Jaguar F-Type 2.0-litre Coupe 2017 Road Test

Downsizing is a buzzword that hasn’t shown any sign of going away over the last decade or so. It’s no longer simply the preserve of houses, or car buyers that reckon they can cram all of their stuff into a smaller boot – it’s spread to the engines of sports cars, too.

Just as Porsche has launched a four-cylinder version of its entry level 718 Boxster and Cayman, Jaguar has decided that it is time to put a 2.0-litre engine in its F-Type.

Thankfully this is not an ordinary 2.0-litre engine and is a far cry from the sensible units in the likes of the XE saloon. It is an all-new petrol engine that boasts an impressive 300PS and is part of the new family that Jaguar Land Rover calls ‘Ingenium’ engines. It will be heading towards other models in coming months, but the F-Type is the first to benefit from it.

One of the big selling points for the F-Type for many has been the noise and brutality of the V6 and V8 engines - and there could be a concern that a smaller engine would lack a large amount of this appeal. An official 0-62mph time of 5.7 seconds could suggest that the edge has been taken off the performance, too. 

Jaguar F-Type 3

Fire up the F-Type and there certainly isn’t the immediate aural impact that you get with the bigger engines, but that isn’t to say that the 2.0-litre version is quiet and boring. It is relatively calm and unobtrusive at idle and town speeds, but the noise comes when you start to press on. Rather than the engine, it is more down to the trickery that Jaguar has applied to the exhaust, and you’ll hear the single output of the rear pipe popping away merrily, which provides plenty of entertainment.

There are various other benefits of the smaller engine too, as it's lighter than those found higher up the range - by 52kg, so Jaguar says. This helps, in part, to boost the Jaguar’s fuel economy. This engine is 16 per cent more efficient than the next most efficient F-Type, claiming an official 39.2mpg and CO2 figure of 163g/km in both coupe and convertible form.

The new engine also aids handling and its comparative lack of power actually makes it easier to really enjoy the F-Type as a sports car. It provides a hefty amount of its power at relatively low revs, which means that it’s easy to play around with the slick paddle-shift gearbox around fast corners without ever really getting caught out in the ‘wrong’ gear ratio.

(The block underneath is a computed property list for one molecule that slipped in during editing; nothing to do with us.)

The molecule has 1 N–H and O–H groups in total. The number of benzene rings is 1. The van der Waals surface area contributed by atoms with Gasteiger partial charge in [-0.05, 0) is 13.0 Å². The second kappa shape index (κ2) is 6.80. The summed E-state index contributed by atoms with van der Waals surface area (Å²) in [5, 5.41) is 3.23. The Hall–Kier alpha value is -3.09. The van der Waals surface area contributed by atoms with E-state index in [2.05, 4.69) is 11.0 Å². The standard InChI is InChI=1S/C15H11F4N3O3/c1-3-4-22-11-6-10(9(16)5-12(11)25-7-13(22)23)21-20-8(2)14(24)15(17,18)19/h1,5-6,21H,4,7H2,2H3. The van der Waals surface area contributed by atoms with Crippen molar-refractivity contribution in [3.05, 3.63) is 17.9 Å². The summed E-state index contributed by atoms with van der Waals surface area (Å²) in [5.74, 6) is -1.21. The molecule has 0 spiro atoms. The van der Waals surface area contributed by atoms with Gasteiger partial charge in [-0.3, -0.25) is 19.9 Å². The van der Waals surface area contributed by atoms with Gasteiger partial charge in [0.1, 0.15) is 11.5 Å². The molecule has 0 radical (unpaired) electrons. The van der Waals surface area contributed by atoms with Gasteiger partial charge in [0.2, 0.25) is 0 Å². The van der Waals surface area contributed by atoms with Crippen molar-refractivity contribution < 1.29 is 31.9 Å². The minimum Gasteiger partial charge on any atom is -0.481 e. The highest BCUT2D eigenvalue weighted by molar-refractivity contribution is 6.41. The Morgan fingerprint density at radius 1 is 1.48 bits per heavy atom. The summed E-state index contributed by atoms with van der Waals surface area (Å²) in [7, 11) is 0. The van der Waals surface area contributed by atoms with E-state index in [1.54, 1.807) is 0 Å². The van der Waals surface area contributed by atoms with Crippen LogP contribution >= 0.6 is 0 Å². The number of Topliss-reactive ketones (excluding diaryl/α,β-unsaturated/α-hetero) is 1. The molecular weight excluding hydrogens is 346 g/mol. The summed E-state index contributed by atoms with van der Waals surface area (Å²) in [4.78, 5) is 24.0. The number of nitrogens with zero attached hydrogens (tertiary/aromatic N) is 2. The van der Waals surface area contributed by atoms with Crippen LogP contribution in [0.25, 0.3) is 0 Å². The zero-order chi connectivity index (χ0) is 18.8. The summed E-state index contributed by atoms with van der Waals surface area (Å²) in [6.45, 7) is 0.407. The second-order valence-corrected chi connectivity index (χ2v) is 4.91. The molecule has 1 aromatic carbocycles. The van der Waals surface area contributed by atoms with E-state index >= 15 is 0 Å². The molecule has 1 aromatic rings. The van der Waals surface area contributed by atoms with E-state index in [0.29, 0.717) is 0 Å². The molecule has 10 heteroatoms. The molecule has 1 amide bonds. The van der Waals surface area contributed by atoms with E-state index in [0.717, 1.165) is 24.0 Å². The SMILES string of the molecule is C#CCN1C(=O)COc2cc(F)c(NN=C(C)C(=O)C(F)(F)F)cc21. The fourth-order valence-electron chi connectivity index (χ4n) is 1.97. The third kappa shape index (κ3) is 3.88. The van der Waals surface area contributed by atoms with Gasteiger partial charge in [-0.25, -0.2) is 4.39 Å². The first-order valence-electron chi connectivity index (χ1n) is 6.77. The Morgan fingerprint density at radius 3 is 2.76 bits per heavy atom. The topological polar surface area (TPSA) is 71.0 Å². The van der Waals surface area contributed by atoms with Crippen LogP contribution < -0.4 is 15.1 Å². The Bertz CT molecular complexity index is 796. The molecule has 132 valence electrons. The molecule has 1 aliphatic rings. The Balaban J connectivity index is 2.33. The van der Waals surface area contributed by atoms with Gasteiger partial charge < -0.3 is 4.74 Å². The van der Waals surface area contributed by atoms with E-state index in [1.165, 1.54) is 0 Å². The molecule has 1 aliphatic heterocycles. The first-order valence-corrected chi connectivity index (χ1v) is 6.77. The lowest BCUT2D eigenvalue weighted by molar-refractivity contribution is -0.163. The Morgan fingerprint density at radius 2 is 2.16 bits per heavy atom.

It’s worth playing with the driving modes, too, as they make a subtle but noticeable difference to how the car drives, allowing you to differentiate between popping to the shops and heading out for a blast down quiet roads. Put it in Dynamic and the ride stiffens up slightly – enough to sharpen the handling, but not enough to detract from the F-Type’s comfortable nature.

Jaguar F-Type2

The steering is decent for an electronic setup, feeling firm enough to allow you to enjoy tight twisty corners without whirling the wheel around too freely. It doesn’t give vast amounts of feedback though - and it can feel like you are gliding over rougher road surfaces, rather than driving over them, but this is nothing new.

The interior is standard F-Type, with three large dials that allow you to fine-tune the climate control and seat temperature without taking your eyes off the road. The same can’t be said for the touchscreen and navigation system though, which is fiddly to operate despite the selection of shortcut buttons down either side.

The plus points of this new entry-level F-Type are many, as it makes for a slightly less intense but still very entertaining sports car. The soundtrack might be lacking slightly, but there is enough on offer in terms of noise that it is not devoid of character.There is a lot to recommend this new 2.0-litre version of the F-Type, just don’t go thinking it is a budget option.

The biggest downside is with the ‘entry-level’ description. This might be the cheapest way into an F-Type, but that doesn’t make it cheap. The starting price is still a hefty £49,900, which is a good £4500 more than the automatic version of the Porsche 718 Cayman, which is quicker and marginally more efficient than the F-Type. As soon as you start adding options to the F-Type, or step up to R Dynamic trim, then the price gap to the V6 versions starts to close, too.

The Jaguar F-Type 2.0-litre is available to order now

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